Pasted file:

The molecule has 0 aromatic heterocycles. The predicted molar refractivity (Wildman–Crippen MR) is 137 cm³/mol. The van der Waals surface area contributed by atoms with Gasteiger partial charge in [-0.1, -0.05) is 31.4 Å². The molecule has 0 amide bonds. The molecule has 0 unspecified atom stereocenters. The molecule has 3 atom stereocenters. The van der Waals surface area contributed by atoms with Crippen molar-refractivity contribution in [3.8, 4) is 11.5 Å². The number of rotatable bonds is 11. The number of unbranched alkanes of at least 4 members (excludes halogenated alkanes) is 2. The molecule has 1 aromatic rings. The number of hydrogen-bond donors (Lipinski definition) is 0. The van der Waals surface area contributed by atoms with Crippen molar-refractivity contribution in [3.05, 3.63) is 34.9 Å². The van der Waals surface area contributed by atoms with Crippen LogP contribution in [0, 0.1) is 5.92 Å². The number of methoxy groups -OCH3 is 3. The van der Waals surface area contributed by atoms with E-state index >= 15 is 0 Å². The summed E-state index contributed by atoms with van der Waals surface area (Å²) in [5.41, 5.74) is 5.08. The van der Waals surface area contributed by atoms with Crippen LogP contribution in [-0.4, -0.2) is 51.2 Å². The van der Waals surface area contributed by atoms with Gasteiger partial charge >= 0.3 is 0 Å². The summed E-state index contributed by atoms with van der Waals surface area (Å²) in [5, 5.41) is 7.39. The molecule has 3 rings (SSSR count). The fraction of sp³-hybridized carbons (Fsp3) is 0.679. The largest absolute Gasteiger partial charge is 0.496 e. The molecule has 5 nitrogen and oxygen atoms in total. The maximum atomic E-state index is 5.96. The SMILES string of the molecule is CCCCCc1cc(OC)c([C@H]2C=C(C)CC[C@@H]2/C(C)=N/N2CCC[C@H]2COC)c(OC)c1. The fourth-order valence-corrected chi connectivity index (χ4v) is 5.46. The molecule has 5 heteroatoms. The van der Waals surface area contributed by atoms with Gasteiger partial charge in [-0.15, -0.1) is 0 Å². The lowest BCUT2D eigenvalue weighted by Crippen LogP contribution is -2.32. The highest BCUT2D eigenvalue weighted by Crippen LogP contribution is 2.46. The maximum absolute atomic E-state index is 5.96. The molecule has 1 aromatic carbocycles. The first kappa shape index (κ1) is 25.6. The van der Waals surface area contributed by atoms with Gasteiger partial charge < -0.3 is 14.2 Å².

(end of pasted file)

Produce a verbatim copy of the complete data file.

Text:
The molecule has 0 aromatic heterocycles. The predicted molar refractivity (Wildman–Crippen MR) is 137 cm³/mol. The van der Waals surface area contributed by atoms with Gasteiger partial charge in [-0.1, -0.05) is 31.4 Å². The molecule has 0 amide bonds. The molecule has 0 unspecified atom stereocenters. The molecule has 3 atom stereocenters. The van der Waals surface area contributed by atoms with Crippen molar-refractivity contribution in [3.8, 4) is 11.5 Å². The number of rotatable bonds is 11. The number of unbranched alkanes of at least 4 members (excludes halogenated alkanes) is 2. The molecule has 1 aromatic rings. The number of hydrogen-bond donors (Lipinski definition) is 0. The van der Waals surface area contributed by atoms with Crippen molar-refractivity contribution in [3.05, 3.63) is 34.9 Å². The van der Waals surface area contributed by atoms with Crippen LogP contribution in [0, 0.1) is 5.92 Å². The number of methoxy groups -OCH3 is 3. The van der Waals surface area contributed by atoms with E-state index >= 15 is 0 Å². The summed E-state index contributed by atoms with van der Waals surface area (Å²) in [5.41, 5.74) is 5.08. The van der Waals surface area contributed by atoms with Crippen LogP contribution in [-0.4, -0.2) is 51.2 Å². The van der Waals surface area contributed by atoms with Gasteiger partial charge >= 0.3 is 0 Å². The summed E-state index contributed by atoms with van der Waals surface area (Å²) in [5, 5.41) is 7.39. The molecule has 3 rings (SSSR count). The fraction of sp³-hybridized carbons (Fsp3) is 0.679. The largest absolute Gasteiger partial charge is 0.496 e. The molecule has 5 nitrogen and oxygen atoms in total. The maximum atomic E-state index is 5.96. The SMILES string of the molecule is CCCCCc1cc(OC)c([C@H]2C=C(C)CC[C@@H]2/C(C)=N/N2CCC[C@H]2COC)c(OC)c1. The fourth-order valence-corrected chi connectivity index (χ4v) is 5.46. The molecule has 5 heteroatoms. The van der Waals surface area contributed by atoms with Gasteiger partial charge in [-0.15, -0.1) is 0 Å². The lowest BCUT2D eigenvalue weighted by Crippen LogP contribution is -2.32. The highest BCUT2D eigenvalue weighted by Crippen LogP contribution is 2.46. The maximum absolute atomic E-state index is 5.96. The molecule has 1 aromatic carbocycles. The first kappa shape index (κ1) is 25.6. The van der Waals surface area contributed by atoms with Gasteiger partial charge < -0.3 is 14.2 Å².